Ron Davis’ group at Stanford University recently published a small-scale, yet promising study where they developed a new blood test that they hope can be used in the future as a cost-effective diagnostic tool for ME/CFS. Using a nanoelectronic assay, they were able to identify all 20 ME/CFS patients in their study as having ME/CFS, and had no false positives in their 20 healthy controls. A feature article by Ryan Prior about Ron Davis on CNN highlights this new study while also providing an in-depth look into Davis’ day-to-day life alongside his wife Janet Dafoe, in caring for their son Whitney, who has severe ME/CFS.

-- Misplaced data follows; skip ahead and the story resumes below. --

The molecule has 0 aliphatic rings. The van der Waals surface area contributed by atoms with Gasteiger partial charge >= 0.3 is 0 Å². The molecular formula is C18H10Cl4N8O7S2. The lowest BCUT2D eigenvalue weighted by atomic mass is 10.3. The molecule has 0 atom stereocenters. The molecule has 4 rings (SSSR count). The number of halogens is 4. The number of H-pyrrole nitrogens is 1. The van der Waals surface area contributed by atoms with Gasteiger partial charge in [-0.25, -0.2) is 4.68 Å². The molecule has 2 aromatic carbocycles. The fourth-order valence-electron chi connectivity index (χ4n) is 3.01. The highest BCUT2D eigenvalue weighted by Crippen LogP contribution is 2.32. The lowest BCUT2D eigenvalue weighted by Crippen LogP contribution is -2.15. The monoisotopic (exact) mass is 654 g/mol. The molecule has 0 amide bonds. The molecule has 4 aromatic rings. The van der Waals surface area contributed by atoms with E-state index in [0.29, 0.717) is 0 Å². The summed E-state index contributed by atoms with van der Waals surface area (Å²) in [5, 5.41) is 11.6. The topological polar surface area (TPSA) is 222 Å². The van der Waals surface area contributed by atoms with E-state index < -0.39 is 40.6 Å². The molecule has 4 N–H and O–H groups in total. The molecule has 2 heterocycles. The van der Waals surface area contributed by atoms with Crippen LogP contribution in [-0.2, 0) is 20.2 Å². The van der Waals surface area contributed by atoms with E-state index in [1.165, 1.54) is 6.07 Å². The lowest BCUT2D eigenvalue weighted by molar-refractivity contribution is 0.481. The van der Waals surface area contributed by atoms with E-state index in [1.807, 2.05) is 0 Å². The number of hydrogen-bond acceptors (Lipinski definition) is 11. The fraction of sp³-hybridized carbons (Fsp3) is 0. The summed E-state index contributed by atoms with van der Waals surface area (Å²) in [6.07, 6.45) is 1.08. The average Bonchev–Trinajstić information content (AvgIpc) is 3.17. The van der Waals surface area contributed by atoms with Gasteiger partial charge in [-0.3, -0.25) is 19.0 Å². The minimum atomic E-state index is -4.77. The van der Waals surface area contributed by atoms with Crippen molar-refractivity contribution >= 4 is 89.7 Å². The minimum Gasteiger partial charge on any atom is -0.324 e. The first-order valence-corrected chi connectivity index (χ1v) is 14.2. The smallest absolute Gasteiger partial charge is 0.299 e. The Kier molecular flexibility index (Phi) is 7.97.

Davis has led a long and successful career. After completing his post-doc at Harvard University under Nobel Laureate James Watson, his lab became a large force behind the technology that powered the Human Genome Project. Now, Davis devotes all of his time and research to solving the puzzle that is ME/CFS. In addition to searching for biomarkers in patients’ blood for diagnostic purposes, Davis is also building a team of renowned scientists to find the molecular basis for ME/CFS.
A large hurdle to solving ME/CFS is awareness of the disease. There is very little funding available to dedicate to research. Advocacy continues to be very important to generating new interest in ME/CFS, and much more research is needed to make real progress in the field. This new CNN feature article brings great awareness for the disease, and will hopefully inspire even more progress.